“Whatever it takes,” was his words which has since made history. And according to Draghi, the second one “will be enough”.
But everyone knew that they would not get rid of bonds from over-indebted euro states as quickly as Draghi printed money to buy them. The Federal Constitutional Court has classified this project as an “ultra vires act”, meaning a decision that goes beyond the actual mandate of the ECB.
By contrast, the European Court of Justice (ECJ) has considered the ECB’s activity compatible with the European Treaties.
Banks, insurance companies and other investors have relied on Mario Draghi’s comprehensive guarantee and bought government bonds. Interest rate differentials or spreads, between German government bonds and high-risk bonds were almost completely leveled off. Their prices rose accordingly and brought the buyers massive “windfall profits”.
Draghi launched a government bond purchase programme for a total of $2,6 trillion in early 2015, pushing government bond rates below zero in the eurozone. The official reading of this policy was to ward off a threat of deflation.
The actual goal was to give some over-indebted euro countries access to ultra-cheap money. Draghi’s last act was the resumption of €20 billion in government bond purchases per month and raising ECB negative interest rates to 0,5% on bank deposits, forcing banks to increase lending. The members of the ECB Governing Council from the stability-oriented countries did not see any sense in this action and did not agree with the package.
Professional observers of the monetary scenario expect Christine Lagarde, the recently elected ECB president, to “reconcile” the various factions in the central bank council. But what is there to reconcile, if some people want the return of the ECB to their actual mandate, but others do not want to maintain access to the ultra-cheap money? The ECB clearly can not serve two masters.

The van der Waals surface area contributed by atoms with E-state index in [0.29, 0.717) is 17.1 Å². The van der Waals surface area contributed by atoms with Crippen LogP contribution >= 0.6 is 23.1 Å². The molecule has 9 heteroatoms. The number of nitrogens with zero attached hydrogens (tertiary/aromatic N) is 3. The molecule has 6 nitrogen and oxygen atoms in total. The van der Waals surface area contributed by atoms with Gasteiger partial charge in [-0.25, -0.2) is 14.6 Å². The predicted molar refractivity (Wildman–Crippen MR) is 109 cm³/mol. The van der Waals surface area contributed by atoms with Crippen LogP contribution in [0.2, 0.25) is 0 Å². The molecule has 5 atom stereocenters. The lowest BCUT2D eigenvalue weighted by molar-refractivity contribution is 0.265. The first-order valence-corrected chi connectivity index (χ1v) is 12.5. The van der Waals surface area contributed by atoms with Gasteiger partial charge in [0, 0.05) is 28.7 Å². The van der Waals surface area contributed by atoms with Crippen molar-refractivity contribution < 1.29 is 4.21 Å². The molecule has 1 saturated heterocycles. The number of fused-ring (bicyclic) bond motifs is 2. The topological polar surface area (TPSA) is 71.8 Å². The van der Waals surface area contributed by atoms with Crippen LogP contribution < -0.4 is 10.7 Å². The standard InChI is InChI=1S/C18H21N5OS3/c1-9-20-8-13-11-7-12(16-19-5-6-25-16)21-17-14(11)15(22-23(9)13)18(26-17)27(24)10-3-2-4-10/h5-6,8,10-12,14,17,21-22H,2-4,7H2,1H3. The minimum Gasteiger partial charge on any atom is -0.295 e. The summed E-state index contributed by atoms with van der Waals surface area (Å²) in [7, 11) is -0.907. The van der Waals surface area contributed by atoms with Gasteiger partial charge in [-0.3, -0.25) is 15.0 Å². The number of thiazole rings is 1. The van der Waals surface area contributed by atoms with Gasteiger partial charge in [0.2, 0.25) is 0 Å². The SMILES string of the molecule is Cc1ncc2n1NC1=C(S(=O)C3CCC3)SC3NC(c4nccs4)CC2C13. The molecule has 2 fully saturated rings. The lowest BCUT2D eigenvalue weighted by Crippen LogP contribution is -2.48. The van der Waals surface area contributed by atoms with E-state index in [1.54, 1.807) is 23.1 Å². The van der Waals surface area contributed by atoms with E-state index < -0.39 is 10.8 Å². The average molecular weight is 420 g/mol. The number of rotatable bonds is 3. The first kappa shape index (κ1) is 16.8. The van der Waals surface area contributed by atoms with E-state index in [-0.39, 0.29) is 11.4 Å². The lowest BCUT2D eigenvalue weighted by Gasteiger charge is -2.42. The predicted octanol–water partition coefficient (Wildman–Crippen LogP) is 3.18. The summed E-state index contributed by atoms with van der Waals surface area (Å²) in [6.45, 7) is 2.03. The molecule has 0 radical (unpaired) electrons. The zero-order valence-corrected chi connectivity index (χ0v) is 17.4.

The French President, Emmanuel Macron, has thwarted the election of Jens Weidmann as President of the ECB, so that his candidate, Christine Lagarde, can continue its political course.
This policy not only targets German citizens and undermines their pensions, but also that of the French, Dutch and citizens of other nations which suffer as a result. In the long run, the injured parties will not let this happen since eurocritical parties will start to revolt.
The German Federal Government will not put any obstacles in the way of the ECB President, says Professor Joachim Starbatty, an economist and former member of the European Parliament.
“Consequently, the lawyers of the Federal Government before the Federal Constitutional Court and the ECJ are on the side of the ECB. This will remain so. This is also supported by the forthcoming staff decision in the ECB,” he pointed out.
An euro that is undervalued for Germany, boosts German exports and keeps employment high, is at the same time overvalued for southern peripheral Member States whose exports are dampened and therefore they struggle with low incomes and unemployment highs.
The German Federal Government will therefore not lift a finger for the return of the ECB to monetary policy normality but will be betting on Macron to keep his compatriots from revolting to secure their retirement.